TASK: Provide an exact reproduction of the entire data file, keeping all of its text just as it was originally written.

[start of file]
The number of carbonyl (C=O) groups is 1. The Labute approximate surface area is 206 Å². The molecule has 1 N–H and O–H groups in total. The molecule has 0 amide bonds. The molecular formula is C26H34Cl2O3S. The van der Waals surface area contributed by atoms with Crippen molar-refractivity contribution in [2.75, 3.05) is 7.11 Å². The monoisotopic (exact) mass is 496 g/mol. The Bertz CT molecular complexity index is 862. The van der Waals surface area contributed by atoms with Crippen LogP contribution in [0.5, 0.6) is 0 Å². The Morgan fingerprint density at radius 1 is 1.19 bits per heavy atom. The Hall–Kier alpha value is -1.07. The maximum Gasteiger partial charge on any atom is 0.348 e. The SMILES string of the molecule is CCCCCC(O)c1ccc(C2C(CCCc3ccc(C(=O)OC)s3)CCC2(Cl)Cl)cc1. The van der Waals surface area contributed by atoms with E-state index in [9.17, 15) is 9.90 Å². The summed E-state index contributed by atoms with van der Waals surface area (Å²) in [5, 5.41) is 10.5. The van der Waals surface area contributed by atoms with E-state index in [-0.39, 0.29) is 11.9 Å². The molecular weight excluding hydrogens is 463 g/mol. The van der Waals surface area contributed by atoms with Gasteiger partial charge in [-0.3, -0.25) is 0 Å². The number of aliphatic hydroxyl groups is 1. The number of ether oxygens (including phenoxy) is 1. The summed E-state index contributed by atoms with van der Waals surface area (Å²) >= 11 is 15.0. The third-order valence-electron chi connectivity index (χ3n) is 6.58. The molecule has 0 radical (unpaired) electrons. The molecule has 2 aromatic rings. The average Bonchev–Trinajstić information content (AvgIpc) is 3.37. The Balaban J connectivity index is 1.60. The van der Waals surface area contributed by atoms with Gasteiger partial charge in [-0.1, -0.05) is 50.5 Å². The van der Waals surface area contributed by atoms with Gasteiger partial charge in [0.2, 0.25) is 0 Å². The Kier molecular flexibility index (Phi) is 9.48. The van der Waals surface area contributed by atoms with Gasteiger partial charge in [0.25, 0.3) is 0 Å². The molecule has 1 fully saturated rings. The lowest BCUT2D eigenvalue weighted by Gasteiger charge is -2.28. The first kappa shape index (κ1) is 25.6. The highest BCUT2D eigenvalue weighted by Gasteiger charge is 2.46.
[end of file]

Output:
The number of carbonyl (C=O) groups is 1. The Labute approximate surface area is 206 Å². The molecule has 1 N–H and O–H groups in total. The molecule has 0 amide bonds. The molecular formula is C26H34Cl2O3S. The van der Waals surface area contributed by atoms with Crippen molar-refractivity contribution in [2.75, 3.05) is 7.11 Å². The monoisotopic (exact) mass is 496 g/mol. The Bertz CT molecular complexity index is 862. The van der Waals surface area contributed by atoms with Crippen LogP contribution in [0.5, 0.6) is 0 Å². The Morgan fingerprint density at radius 1 is 1.19 bits per heavy atom. The Hall–Kier alpha value is -1.07. The maximum Gasteiger partial charge on any atom is 0.348 e. The SMILES string of the molecule is CCCCCC(O)c1ccc(C2C(CCCc3ccc(C(=O)OC)s3)CCC2(Cl)Cl)cc1. The van der Waals surface area contributed by atoms with E-state index in [9.17, 15) is 9.90 Å². The summed E-state index contributed by atoms with van der Waals surface area (Å²) in [5, 5.41) is 10.5. The van der Waals surface area contributed by atoms with E-state index in [-0.39, 0.29) is 11.9 Å². The molecular weight excluding hydrogens is 463 g/mol. The van der Waals surface area contributed by atoms with Gasteiger partial charge in [-0.3, -0.25) is 0 Å². The number of aliphatic hydroxyl groups is 1. The number of ether oxygens (including phenoxy) is 1. The summed E-state index contributed by atoms with van der Waals surface area (Å²) >= 11 is 15.0. The third-order valence-electron chi connectivity index (χ3n) is 6.58. The molecule has 0 radical (unpaired) electrons. The molecule has 2 aromatic rings. The average Bonchev–Trinajstić information content (AvgIpc) is 3.37. The Balaban J connectivity index is 1.60. The van der Waals surface area contributed by atoms with Gasteiger partial charge in [-0.1, -0.05) is 50.5 Å². The van der Waals surface area contributed by atoms with Gasteiger partial charge in [0.2, 0.25) is 0 Å². The Kier molecular flexibility index (Phi) is 9.48. The van der Waals surface area contributed by atoms with Gasteiger partial charge in [0.25, 0.3) is 0 Å². The molecule has 1 fully saturated rings. The lowest BCUT2D eigenvalue weighted by Gasteiger charge is -2.28. The first kappa shape index (κ1) is 25.6. The highest BCUT2D eigenvalue weighted by Gasteiger charge is 2.46.